Tuesday, November 29, 2011

Norway news:  Breivik declared insane.

Anders Breivik was the mass murderer who planted a truck bomb and then shot up a bunch of children after years of careful planning.  It seems to me - noting that I too have been called insane on many occasions - that Breivik's crimes are a good candidate for the death penalty, but this post is about the nature of insanity.  Thanks to being declared insane, Breivik will spend his life under the guidance of psychiatrists rather than prison wardens.

Breivik had wanted his country to discuss the implications of open borders and culture, but instead Norway will be absorbed in the discussion of the concept of insanity.  The insanity of the psychiatric profession is one candidate being discussed already, but also the belief of the far left that any one who has an opinion that deviates significantly from their own is necessarily insane.  There is the possibility that insanity is a mental disease that has multiplied in the modern era.  But then again, maybe an unwarranted broadening of the definition of insanity has simply drawn so many people into the net that we are all deluding ourselves that we are really descended from the Addams Family.

My philosophy of insanity starts with cats.  Cats are all insane, yet between them they have no such notion of insanity.  Whether they treat each other with respect or disdain is thus not effected by whether they hold the opinion that the other cat is insane.  Humans likewise should consider that we are all more or less equally insane, thus removing insanity as a factor in our consideration of the relative merits of one human compared to another.  An insane philosopher would then proclaim, "If my theory of insanity were embraced, all mankind would live in harmony".  I don't believe such, but it would certainly allow for more serious discussions if there was less discussion of insanity.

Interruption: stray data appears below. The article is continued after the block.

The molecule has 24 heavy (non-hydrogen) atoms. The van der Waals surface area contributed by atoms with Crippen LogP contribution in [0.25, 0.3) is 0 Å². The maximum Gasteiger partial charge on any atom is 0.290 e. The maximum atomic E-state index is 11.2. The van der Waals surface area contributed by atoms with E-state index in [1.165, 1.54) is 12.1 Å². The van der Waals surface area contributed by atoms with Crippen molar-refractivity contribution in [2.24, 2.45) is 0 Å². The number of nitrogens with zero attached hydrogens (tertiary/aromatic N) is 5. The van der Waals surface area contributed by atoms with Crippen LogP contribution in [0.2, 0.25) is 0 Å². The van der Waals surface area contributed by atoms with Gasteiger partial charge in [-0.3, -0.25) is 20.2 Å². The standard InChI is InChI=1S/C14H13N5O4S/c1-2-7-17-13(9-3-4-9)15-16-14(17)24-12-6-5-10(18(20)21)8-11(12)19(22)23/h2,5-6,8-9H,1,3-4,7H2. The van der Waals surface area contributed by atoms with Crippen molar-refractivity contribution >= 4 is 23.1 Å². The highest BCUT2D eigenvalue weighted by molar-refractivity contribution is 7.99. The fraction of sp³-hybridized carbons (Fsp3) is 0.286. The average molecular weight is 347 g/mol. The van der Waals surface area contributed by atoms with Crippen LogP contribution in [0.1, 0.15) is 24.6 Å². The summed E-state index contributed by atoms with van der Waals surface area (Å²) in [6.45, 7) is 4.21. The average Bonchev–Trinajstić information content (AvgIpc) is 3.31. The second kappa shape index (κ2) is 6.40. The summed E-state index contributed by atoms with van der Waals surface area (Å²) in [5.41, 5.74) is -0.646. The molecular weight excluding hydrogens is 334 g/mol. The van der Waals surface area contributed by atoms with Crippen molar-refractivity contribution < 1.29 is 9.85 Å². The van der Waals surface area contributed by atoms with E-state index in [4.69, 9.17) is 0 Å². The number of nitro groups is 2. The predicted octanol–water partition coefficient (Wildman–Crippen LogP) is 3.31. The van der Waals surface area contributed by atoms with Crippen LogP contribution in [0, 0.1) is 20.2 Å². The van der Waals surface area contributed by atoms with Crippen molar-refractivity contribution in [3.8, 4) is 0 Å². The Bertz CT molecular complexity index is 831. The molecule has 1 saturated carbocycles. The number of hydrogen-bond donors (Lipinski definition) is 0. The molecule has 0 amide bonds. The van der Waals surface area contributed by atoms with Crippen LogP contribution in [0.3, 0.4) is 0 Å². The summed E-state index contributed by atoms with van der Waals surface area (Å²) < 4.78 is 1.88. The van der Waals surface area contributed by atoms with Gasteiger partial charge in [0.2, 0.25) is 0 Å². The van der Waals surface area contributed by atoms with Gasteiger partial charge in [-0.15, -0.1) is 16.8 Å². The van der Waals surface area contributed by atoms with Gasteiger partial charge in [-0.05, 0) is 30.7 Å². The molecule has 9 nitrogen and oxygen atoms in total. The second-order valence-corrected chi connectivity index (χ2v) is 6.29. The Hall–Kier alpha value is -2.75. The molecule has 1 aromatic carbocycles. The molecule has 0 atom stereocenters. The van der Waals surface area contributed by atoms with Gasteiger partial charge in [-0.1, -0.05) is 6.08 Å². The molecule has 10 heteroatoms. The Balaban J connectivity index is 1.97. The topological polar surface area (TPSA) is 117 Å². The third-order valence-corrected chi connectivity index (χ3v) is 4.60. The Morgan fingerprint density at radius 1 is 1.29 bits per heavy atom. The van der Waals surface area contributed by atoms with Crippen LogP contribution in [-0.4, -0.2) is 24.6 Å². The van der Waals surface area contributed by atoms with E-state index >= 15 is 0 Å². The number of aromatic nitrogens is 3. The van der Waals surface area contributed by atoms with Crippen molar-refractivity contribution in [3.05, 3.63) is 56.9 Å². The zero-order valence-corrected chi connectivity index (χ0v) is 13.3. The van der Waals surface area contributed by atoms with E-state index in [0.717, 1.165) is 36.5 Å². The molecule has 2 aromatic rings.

5 comments:

Delirious said...

I think the problem with using the insanity plea is that there is a difference between "mentally ill", and "insane". How can a psychiatrist be sure the person has crossed the line?

When I was a missionary in Taiwan I met a lot of mentally ill people. At the time, I thought maybe the pollution caused it. As an adult, who is exposed to more people, I realize that there are just as many, if not more mentally ill people in the states, but because we are spread out more, we don't see them as much. If we lived in apartments like in Taiwan, I'm sure we would come in contact with many, many crazy people.

Vid said...

I never got why we allow pleading innocent for reason of insanity. Even if they're mad as a hatter, they still committed the crime! It seems like it's just that we feel guilty about killing someone who "can't help it".

Looney said...

@Delirious, I remember that they would keep those who weren't mentally capable of functioning in society in institutions when I was young. That still seems more humane to me than what we do today.

@Vid, I am with you on that.

Rummuser said...

Looking at the whole incident, I do not think that any sane person could have done what he did. There is that perverted logic there.

Looney said...

Rummuser, I am reminded of a quote from Cicero that almost all the great evil in the world was backed by great intelligence. Do you have any thoughts on what distinguishes sane from insane?